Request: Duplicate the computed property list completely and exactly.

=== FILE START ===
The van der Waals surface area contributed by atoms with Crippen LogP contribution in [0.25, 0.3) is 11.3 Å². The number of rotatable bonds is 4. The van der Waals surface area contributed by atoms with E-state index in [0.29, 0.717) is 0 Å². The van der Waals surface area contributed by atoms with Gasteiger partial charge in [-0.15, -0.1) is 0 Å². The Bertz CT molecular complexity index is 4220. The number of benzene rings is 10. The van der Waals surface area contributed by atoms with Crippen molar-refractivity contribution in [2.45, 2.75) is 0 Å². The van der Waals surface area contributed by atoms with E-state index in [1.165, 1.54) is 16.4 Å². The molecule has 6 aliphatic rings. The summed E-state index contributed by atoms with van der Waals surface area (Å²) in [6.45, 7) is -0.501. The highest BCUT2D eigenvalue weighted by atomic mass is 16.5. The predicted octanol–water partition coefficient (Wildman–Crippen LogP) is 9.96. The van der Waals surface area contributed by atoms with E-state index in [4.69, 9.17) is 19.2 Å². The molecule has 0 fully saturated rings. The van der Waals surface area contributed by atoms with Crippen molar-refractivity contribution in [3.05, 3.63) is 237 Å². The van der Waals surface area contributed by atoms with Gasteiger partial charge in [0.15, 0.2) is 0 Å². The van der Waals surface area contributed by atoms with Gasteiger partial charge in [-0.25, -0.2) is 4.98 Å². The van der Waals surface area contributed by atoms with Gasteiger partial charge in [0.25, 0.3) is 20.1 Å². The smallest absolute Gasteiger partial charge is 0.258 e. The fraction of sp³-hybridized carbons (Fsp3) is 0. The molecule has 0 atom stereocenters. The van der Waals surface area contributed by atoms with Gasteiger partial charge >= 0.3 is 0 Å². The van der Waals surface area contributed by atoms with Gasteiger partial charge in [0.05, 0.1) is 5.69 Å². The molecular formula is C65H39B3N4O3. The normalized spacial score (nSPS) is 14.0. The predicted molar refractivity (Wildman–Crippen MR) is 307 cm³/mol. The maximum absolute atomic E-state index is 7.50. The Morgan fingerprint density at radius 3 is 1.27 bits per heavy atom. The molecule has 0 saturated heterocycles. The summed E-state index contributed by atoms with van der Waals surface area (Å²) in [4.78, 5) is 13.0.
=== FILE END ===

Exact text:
The van der Waals surface area contributed by atoms with Crippen LogP contribution in [0.25, 0.3) is 11.3 Å². The number of rotatable bonds is 4. The van der Waals surface area contributed by atoms with E-state index in [0.29, 0.717) is 0 Å². The van der Waals surface area contributed by atoms with Gasteiger partial charge in [-0.15, -0.1) is 0 Å². The Bertz CT molecular complexity index is 4220. The number of benzene rings is 10. The van der Waals surface area contributed by atoms with Crippen molar-refractivity contribution in [2.45, 2.75) is 0 Å². The van der Waals surface area contributed by atoms with E-state index in [1.165, 1.54) is 16.4 Å². The molecule has 6 aliphatic rings. The summed E-state index contributed by atoms with van der Waals surface area (Å²) in [6.45, 7) is -0.501. The highest BCUT2D eigenvalue weighted by atomic mass is 16.5. The predicted octanol–water partition coefficient (Wildman–Crippen LogP) is 9.96. The van der Waals surface area contributed by atoms with E-state index in [4.69, 9.17) is 19.2 Å². The molecule has 0 fully saturated rings. The van der Waals surface area contributed by atoms with Crippen molar-refractivity contribution in [3.05, 3.63) is 237 Å². The van der Waals surface area contributed by atoms with Gasteiger partial charge in [0.15, 0.2) is 0 Å². The van der Waals surface area contributed by atoms with Gasteiger partial charge in [-0.25, -0.2) is 4.98 Å². The van der Waals surface area contributed by atoms with Gasteiger partial charge in [0.25, 0.3) is 20.1 Å². The smallest absolute Gasteiger partial charge is 0.258 e. The fraction of sp³-hybridized carbons (Fsp3) is 0. The molecule has 0 atom stereocenters. The van der Waals surface area contributed by atoms with Gasteiger partial charge >= 0.3 is 0 Å². The van der Waals surface area contributed by atoms with Gasteiger partial charge in [0.05, 0.1) is 5.69 Å². The molecular formula is C65H39B3N4O3. The normalized spacial score (nSPS) is 14.0. The predicted molar refractivity (Wildman–Crippen MR) is 307 cm³/mol. The maximum absolute atomic E-state index is 7.50. The Morgan fingerprint density at radius 3 is 1.27 bits per heavy atom. The molecule has 0 saturated heterocycles. The summed E-state index contributed by atoms with van der Waals surface area (Å²) in [4.78, 5) is 13.0.